To answer the title question, I suppose the answer is that I spend an inordinate amount of time coaching, playing, watching, talking about, and thinking about half a dozen (or more) different sports, so why not add writing to the list? I like writing. I've occasionally been told that I am an entertaining writer (even if at least one of my college history professors wishes that I had been more serious about my "scholarship").
In a way this happened entirely by accident. Early on during my senior year of high school (at Woodberry Forest, an all-male boarding school in Virginia - class of 2001), my parents informed me that we would be moving from Long Beach, California (where I myself had no ties except to the superb weather for playing outdoor basketball all summer long) to Valdez, Alaska. Now some people might get excited about moving to a place as exotic as Alaska; however, we had already lived in Anchorage for over seven years, from 1991 to 1998, and I had hated it. I only assumed that Valdez, at the same latitude but with 1.5% of the population (4,500 people as opposed to 300,000), would be worse. Fortunately I turned out to be wrong about that, but that's a whole 'nother story. I certainly sulked for much of the 300-mile drive to our new home from the Anchorage airport.* I learned from my mother during this drive that the Valdez Torpedoes Swim Club needed an interim coach for the summer, because the pool had just reopened and they had a few swimmers but no coach. I was volunteered for the job because the woman who ran the club went to church with my parents. And so I found myself coaching swimming three days a week for something like $150/month** while also having an ordinary summer job for an eighteen-year-old at the hardware store. Purely by circumstance, I found myself coaching straight out of high school.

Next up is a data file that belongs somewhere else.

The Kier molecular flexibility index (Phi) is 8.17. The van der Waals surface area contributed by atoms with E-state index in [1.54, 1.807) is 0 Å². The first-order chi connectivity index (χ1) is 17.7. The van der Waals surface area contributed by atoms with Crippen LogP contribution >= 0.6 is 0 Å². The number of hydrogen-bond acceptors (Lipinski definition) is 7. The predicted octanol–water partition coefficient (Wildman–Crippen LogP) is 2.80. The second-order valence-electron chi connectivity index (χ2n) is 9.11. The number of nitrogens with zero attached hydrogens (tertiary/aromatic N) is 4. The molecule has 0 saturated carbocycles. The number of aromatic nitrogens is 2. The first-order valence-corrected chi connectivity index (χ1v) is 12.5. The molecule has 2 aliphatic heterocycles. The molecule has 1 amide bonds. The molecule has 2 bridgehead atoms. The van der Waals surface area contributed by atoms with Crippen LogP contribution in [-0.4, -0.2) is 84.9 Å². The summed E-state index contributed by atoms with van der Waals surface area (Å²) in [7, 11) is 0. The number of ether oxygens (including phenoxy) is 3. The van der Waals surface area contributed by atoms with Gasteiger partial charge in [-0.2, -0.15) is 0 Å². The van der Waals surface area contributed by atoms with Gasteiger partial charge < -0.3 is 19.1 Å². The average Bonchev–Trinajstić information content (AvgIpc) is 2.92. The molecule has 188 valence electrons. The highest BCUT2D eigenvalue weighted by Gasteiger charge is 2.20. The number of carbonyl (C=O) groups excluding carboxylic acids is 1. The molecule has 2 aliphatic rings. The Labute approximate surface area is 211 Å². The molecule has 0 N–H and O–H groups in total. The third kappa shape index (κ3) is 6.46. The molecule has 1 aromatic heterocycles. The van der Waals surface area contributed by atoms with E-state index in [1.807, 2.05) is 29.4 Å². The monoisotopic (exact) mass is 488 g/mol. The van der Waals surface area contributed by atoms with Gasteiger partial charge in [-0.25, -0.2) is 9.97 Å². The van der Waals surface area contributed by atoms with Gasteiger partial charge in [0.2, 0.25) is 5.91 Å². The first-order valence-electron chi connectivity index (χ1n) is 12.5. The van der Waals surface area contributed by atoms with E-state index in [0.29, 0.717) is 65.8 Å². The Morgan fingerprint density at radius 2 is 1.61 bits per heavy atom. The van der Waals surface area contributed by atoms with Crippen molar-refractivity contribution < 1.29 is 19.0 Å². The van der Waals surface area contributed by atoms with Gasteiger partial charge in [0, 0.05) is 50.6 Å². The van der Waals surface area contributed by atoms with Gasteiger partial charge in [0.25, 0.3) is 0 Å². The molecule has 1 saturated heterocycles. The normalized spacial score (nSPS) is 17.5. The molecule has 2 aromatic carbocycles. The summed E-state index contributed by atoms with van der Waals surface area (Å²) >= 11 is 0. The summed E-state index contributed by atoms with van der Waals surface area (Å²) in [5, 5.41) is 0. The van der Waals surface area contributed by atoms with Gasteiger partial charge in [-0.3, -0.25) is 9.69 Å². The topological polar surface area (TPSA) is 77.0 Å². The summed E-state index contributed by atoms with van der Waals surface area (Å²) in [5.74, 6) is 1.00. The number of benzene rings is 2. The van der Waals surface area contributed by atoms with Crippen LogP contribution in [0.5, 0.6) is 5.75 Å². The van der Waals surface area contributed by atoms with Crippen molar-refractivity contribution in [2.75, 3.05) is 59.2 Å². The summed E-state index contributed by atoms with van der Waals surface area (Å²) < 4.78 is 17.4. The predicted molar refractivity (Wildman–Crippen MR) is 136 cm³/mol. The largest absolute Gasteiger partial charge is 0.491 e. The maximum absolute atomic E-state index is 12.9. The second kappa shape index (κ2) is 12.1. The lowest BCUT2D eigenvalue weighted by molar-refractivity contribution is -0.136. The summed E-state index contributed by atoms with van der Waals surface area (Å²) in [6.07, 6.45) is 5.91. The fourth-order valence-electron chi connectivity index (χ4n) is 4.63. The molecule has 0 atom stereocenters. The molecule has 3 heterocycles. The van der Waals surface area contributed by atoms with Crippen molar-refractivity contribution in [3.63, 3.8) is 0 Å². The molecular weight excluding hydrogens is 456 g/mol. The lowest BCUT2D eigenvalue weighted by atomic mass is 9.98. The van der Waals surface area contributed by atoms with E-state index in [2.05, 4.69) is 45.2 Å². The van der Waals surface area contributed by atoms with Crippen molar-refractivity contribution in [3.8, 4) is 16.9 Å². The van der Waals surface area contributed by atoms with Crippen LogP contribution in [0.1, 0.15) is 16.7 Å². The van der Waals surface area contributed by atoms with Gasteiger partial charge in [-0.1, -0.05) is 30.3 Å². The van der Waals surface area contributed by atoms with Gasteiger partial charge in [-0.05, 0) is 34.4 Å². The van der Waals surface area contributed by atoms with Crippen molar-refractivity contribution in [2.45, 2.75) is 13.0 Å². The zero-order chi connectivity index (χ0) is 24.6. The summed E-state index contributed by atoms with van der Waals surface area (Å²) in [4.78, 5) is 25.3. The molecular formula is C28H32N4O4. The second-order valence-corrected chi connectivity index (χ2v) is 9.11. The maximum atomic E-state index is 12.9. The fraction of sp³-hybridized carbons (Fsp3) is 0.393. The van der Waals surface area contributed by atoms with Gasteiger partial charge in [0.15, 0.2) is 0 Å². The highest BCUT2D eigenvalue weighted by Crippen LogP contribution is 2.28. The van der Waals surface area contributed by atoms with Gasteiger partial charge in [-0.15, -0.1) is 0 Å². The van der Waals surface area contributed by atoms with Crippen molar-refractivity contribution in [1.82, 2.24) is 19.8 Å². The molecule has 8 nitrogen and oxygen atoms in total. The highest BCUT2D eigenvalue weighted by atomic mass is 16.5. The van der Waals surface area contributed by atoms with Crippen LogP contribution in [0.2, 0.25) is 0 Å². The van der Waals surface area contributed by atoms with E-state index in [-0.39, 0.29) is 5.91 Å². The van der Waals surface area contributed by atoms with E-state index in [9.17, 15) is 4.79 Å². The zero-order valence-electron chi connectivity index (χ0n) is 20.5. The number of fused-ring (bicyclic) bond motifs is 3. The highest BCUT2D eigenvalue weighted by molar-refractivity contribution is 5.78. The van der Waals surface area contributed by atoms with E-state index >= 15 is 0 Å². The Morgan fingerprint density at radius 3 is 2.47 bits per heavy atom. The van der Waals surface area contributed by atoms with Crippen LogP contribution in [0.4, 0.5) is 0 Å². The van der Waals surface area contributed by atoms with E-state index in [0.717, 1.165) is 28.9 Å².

*The scenery on this four-and-a-half hour jaunt is some of the most spectacular in the world, but on a dreary June day with low cloud cover and a high of 55, you can imagine that I wasn't too thrilled to be returning to Alaska. What made it worse was that I had been in Pensacola, Florida, not twelve hours earlier. It wasn't exactly a welcome change.